Christine is an angel.
Some part of Torval thought that he must’ve known, or at least suspected this, all along. She was so kind and helpful, so genuinely good…how could he ever expect to find a human with such overwhelming qualities?
And yet, he hadn’t known. The possibility never even occurred to him, at least not consciously. In an instant, everything he’d experienced during the last few days flashed before him, as though mocking his many failures.
He remembered witnessing his first Transcendence, when one of the tortured souls on his route finally escaped from Hell. In response, Torval made the mistake of asking what that meant and why things worked the way they did. That ill-timed conversation earned him this accursed holiday on Earth, where, in some kind of cruel cosmic joke, he arrived in the body of a freezing street bum during a bitter snowstorm. Somehow, he managed to claw his way out of that predicament, but only thanks to the kindness of others, or sheer blind luck. One misadventure followed another as he stumbled about the city, trying to find his way and improve his lot as best he could. Only when he’d finally secured employment, however pathetic it might seem, did he finally begin to understand what it meant to be human.
Throughout all that, Christine was there, helping him, offering advice or assistance, or just being in his thoughts, one way or another. For reasons he’d never fully understood, she’d intrigued him since the moment he first saw her in the soup kitchen. At first, he simply assumed his frail human shell was attracted to her in some inexplicable way, but he later came to realize it was more than that. Their attraction was more than simply physical. He liked her for who she was, not what she looked like, and he desperately wanted to get to know her better. Best of all, she seemed to feel the same way. Once he worked up the courage to ask her out, he’d dared to believe he might have a chance, however slim, of finding love.
Now, in a single, frozen instant, as he saw her true shape for the first time, all those hopes were dashed. Christine wasn’t human at all, but an angel in disguise. He’d never expected to meet an angel, but now that he had, their relationship would have to end. After all, angels were the Other Side, the Opposition. Demons and angels aren’t permitted to interact, at least not until Judgment Day, when the armies of Heaven and Hell would be loosed upon each other in the final Apocalypse that would cleanse the world and change Creation forever.
At least, that’s how Torval understood things, in his limited recollection of how that was all supposed to work. In fact, he was probably violating the Compact right now, just touching Christine like this.
With that final thought, he suddenly jerked his hands back. The faintly glowing, golden form before him reverted instantly to the human Christine Anderson, her lovely face now twisted into an expression of abject horror. She backed away, trembling, almost gasping for breath, staring at him with such intensity that it almost felt painful.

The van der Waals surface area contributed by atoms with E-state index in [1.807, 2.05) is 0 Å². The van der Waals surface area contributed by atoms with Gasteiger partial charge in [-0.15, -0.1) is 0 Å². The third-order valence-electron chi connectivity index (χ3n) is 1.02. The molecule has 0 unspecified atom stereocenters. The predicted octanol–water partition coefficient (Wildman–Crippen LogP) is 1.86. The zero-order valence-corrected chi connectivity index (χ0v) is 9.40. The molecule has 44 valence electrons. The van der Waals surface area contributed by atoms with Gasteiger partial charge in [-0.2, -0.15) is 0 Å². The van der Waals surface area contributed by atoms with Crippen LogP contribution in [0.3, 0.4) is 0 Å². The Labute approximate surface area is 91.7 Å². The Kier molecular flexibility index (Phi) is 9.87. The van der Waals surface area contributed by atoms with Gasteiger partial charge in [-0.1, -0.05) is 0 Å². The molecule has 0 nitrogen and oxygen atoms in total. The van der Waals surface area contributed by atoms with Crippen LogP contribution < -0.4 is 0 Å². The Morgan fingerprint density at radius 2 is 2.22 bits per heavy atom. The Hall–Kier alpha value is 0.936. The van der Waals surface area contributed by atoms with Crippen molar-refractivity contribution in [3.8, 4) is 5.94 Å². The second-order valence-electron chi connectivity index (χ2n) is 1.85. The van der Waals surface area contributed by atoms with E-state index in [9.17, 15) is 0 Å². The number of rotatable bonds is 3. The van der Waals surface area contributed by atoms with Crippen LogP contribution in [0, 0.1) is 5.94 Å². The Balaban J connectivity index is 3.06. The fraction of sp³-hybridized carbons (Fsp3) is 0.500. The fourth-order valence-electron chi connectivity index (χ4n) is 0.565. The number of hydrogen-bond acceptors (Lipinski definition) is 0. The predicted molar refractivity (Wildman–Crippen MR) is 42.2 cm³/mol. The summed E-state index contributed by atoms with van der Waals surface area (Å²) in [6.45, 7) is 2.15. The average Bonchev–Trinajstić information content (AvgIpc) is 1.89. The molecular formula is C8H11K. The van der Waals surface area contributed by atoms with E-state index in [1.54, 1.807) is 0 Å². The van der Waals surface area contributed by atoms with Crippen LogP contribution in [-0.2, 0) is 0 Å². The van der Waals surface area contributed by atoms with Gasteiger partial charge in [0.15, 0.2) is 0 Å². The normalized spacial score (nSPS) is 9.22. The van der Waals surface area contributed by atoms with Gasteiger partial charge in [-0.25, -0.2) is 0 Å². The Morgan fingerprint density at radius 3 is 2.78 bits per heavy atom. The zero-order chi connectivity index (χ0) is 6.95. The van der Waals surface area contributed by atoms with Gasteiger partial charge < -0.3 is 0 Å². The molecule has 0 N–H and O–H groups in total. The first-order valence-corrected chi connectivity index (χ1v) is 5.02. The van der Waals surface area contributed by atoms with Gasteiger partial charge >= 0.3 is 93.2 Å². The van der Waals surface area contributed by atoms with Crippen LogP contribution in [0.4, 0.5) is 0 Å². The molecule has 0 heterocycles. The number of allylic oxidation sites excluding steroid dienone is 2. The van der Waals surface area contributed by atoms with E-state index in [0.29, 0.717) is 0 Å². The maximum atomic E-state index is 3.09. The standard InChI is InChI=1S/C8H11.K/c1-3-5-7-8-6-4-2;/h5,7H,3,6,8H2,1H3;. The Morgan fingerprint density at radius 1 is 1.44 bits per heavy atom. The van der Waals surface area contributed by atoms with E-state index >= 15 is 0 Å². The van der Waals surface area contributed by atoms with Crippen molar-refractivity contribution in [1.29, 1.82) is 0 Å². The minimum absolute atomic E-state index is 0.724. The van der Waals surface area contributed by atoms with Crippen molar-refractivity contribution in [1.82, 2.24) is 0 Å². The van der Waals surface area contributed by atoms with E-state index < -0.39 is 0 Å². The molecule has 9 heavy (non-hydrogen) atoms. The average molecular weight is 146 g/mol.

“You—you’re a demon!” she blurted, almost spitting the word. “Get away from me! Away!”
“Christine, I—” Torval began, but his voice caught in his throat. What could he possibly say? That he hadn’t known her true nature? That he didn’t know what to do now? That he was sorry? Nothing seemed to be enough, and so many words rushed to his lips that he couldn’t say any of them.
“Shut up!” she yelled, pointing a quivering finger at him. “You—you fiend! Creature from Hell! Whatever you were trying to do—whatever your mission is—just stay away!”
She moved sideways now, away from him and up the staircase, making for the door to her building without taking her eyes off Torval. She now wore an expression of mixed horror and fear.
“Please,” he managed to sputter. “I never intended to deceive you. I have no mission—I am only on vac—”
“I don’t care what you are, or why you’re here!” she spat, fumbling with the keys until the door finally opened. “Just keep away from me! I don’t ever want to see you again!”
“But, Christine, please—I just want to—” Torval sputtered, taking a few steps toward her.
It was too late. She retreated hastily inside, slamming the door in his face. He could hear her there, breath coming in ragged gasps, until finally her footsteps scuffled away. He also thought he might’ve heard, amidst those retreating sounds, a muffled sob.
But it could’ve been his imagination.
* * * * *
Torval didn’t know how long he stood there. He lost all track of time, mentally going over what just happened, repeating it over and over in his head.
The date went well—he was sure of that, from the end result. The kiss they shared was sheer perfection. For a single, enduring moment, he held a human woman in his arms, pressed his lips to hers, and understood so many things. For an instant, he thought he felt the first faint stirrings of love.
Then everything was gone, ripped away just like that. The woman he thought of as Christine wasn’t really a human at all, but an angel, an agent of Heaven, here on some mission for the Other Side. The heavenly equivalent of Prelz, perhaps, not a Tempter but—what? What missions did angels perform, anyway?